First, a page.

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Voices of War, Illness, and Dream

Voices of War, Illness, and Dream The article explores the acoustic (aural) dimension of David Grossman’s novel <i>To the End of the Land</i>. Positing as one of the protagonists of the unusual love triangle shaped in the novel a “child prodigy,” who plans to become a writer of radio plays due to his attraction to and fascination with the human voice, Grossman gives a unique, mimetic expression to the voice throughout the novel. The story opens with a scene permeated by the presence of voices, as the three protagonists, who will later make up the love triangle, meet in complete darkness, unable to see one another and forced to only hear their counterparts. The centrality of the human voice in the novel reaches its peak in the Yom Kippur War, when Avram, enamored of the voice, documents his desperate situation while making up an apocalyptic radio play which is heard on the army radio networks. Serving as the novel’s soundtrack is the life story of Ora, the feminine edge of the erotic triangle. Ora, light in Hebrew, also appears in daylight to the reader and to the novel’s other protagonists, but she is made present mostly by her voice. The article reveals Grossman’s strategies of making the voice heard through the written text, focusing on the covert struggle between sight and sound in this unique novel. http://www.deepdyve.com/assets/images/DeepDyve-Logo-lg.png Hebrew Studies National Association of Professors of Hebrew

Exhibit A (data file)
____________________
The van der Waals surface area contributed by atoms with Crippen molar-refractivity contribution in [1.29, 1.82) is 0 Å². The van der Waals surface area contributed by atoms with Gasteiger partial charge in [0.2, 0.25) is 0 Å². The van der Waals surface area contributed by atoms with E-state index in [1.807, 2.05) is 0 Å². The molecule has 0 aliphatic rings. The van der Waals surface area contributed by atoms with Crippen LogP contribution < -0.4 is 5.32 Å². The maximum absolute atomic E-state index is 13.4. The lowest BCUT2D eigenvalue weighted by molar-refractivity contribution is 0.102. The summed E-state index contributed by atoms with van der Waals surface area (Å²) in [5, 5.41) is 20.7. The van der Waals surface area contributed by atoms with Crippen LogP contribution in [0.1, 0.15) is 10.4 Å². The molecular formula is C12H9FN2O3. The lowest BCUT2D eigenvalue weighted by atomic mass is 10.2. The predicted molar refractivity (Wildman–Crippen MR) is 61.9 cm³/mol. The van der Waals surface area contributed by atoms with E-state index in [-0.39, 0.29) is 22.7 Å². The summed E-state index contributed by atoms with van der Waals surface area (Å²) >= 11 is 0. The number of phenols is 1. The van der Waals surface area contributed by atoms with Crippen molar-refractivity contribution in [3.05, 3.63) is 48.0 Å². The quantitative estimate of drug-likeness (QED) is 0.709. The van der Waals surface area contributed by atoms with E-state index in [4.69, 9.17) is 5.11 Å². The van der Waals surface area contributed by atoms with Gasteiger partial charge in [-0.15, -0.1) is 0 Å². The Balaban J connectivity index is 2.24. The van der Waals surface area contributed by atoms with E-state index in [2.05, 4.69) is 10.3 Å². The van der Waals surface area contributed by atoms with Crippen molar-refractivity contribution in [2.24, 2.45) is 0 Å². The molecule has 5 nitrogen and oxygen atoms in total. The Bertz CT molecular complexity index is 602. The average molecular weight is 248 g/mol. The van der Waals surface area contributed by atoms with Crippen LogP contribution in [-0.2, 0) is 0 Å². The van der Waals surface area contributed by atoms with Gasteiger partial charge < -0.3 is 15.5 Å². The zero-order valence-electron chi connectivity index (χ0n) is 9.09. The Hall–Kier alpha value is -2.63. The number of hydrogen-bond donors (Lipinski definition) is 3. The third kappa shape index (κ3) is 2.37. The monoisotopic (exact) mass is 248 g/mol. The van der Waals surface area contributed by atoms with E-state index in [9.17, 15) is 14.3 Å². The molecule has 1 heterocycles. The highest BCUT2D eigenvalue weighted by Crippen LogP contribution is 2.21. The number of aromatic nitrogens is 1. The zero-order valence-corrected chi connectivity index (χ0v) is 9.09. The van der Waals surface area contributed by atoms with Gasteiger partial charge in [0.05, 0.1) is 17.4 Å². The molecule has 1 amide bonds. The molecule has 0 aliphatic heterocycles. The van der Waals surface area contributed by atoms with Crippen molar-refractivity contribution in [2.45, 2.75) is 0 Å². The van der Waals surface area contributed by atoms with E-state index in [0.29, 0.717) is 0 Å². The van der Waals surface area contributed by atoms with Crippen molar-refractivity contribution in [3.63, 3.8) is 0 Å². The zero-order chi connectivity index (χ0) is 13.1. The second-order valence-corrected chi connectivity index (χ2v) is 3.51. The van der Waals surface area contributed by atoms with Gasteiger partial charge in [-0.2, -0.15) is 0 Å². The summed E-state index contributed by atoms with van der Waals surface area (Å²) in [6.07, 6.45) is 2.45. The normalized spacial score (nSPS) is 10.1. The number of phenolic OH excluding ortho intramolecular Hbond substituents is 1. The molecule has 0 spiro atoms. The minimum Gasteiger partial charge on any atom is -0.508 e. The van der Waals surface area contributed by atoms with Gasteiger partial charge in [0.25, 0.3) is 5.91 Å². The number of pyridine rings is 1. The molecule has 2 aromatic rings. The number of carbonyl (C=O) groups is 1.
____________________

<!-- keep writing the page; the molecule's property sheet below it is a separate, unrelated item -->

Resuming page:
Voices of War, Illness, and Dream

Hebrew Studies , Volume 54 – Dec 7, 2013

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Publisher
National Association of Professors of Hebrew
ISSN
2158-1681

Abstract

The article explores the acoustic (aural) dimension of David Grossman’s novel <i>To the End of the Land</i>. Positing as one of the protagonists of the unusual love triangle shaped in the novel a “child prodigy,” who plans to become a writer of radio plays due to his attraction to and fascination with the human voice, Grossman gives a unique, mimetic expression to the voice throughout the novel. The story opens with a scene permeated by the presence of voices, as the three protagonists, who will later make up the love triangle, meet in complete darkness, unable to see one another and forced to only hear their counterparts. The centrality of the human voice in the novel reaches its peak in the Yom Kippur War, when Avram, enamored of the voice, documents his desperate situation while making up an apocalyptic radio play which is heard on the army radio networks. Serving as the novel’s soundtrack is the life story of Ora, the feminine edge of the erotic triangle. Ora, light in Hebrew, also appears in daylight to the reader and to the novel’s other protagonists, but she is made present mostly by her voice. The article reveals Grossman’s strategies of making the voice heard through the written text, focusing on the covert struggle between sight and sound in this unique novel.

Journal

Hebrew StudiesNational Association of Professors of Hebrew

Published: Dec 7, 2013

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